This will help to determine how much you can afford to save from your current income, and the amounts that you will need to contribute from your projected income, in order to retire by your planned retirement age and maintain your planned retirement lifestyle. The projected return on your investments, your current and projected income, and sources of your retirement income are also taken into consideration.

If You Are on Schedule
If your retirement planning analysis shows that you are on track, your primary retirement planning objective should be to ensure that you continue to do so. As such, you should continue to meet regularly with your retirement planning advisor, who should be able to help you keep on track, and even look for any opportunities to help you retire earlier than planned. Equally as important, continue to practice the good habits that allowed you to get to this stage.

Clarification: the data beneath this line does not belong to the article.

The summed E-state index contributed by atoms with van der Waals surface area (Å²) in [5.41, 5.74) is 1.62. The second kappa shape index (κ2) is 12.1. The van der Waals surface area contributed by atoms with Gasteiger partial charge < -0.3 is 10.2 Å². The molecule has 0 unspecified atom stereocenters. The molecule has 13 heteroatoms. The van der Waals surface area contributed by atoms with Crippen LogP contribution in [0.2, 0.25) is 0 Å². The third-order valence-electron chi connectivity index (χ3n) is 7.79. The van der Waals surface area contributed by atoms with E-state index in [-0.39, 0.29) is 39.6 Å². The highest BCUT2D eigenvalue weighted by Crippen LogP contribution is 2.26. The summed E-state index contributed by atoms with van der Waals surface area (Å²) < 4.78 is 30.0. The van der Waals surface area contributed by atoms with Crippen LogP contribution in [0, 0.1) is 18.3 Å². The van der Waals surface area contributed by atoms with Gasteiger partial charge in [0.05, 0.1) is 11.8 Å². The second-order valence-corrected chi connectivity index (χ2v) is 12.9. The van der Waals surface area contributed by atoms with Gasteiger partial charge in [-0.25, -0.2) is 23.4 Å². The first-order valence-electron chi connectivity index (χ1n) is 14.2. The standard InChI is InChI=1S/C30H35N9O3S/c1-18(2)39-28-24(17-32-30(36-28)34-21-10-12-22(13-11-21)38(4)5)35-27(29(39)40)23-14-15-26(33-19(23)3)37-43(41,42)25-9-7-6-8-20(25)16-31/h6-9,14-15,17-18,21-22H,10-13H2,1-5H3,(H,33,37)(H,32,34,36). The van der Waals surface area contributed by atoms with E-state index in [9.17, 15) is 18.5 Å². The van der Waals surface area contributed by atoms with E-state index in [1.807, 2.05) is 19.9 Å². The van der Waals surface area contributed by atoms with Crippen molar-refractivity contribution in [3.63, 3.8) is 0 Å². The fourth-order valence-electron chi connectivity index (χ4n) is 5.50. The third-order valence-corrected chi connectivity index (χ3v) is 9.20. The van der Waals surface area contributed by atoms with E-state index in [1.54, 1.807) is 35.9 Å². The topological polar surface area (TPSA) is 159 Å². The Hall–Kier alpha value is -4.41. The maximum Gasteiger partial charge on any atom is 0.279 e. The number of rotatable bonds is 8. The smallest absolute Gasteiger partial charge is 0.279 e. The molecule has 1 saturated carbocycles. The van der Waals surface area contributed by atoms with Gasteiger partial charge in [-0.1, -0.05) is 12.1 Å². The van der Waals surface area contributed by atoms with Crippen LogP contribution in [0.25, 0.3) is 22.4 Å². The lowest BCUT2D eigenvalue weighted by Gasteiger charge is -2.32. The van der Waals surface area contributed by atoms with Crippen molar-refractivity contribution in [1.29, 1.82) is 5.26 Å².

Solutions if You Are Not on Track
If your retirement planning analysis shows that you are behind in your retirement planning, there are several things that you can do to help to address the issue. Bear in mind that these are suggestions and may not be suitable for everyone. You should give careful consideration to any suggestion, with the help of your retirement planning advisor, to help ensure that you choose only the ones that are suitable for your retirement planning profile.

Get a Second Job
An additional source of income can help to increase your disposable income, and the amount you have available to add to your retirement nest egg. Consider that an extra $200 per week for 20 years can add an extra $230,271 to your retirement nest egg, assuming a conservative rate of return of only 1%.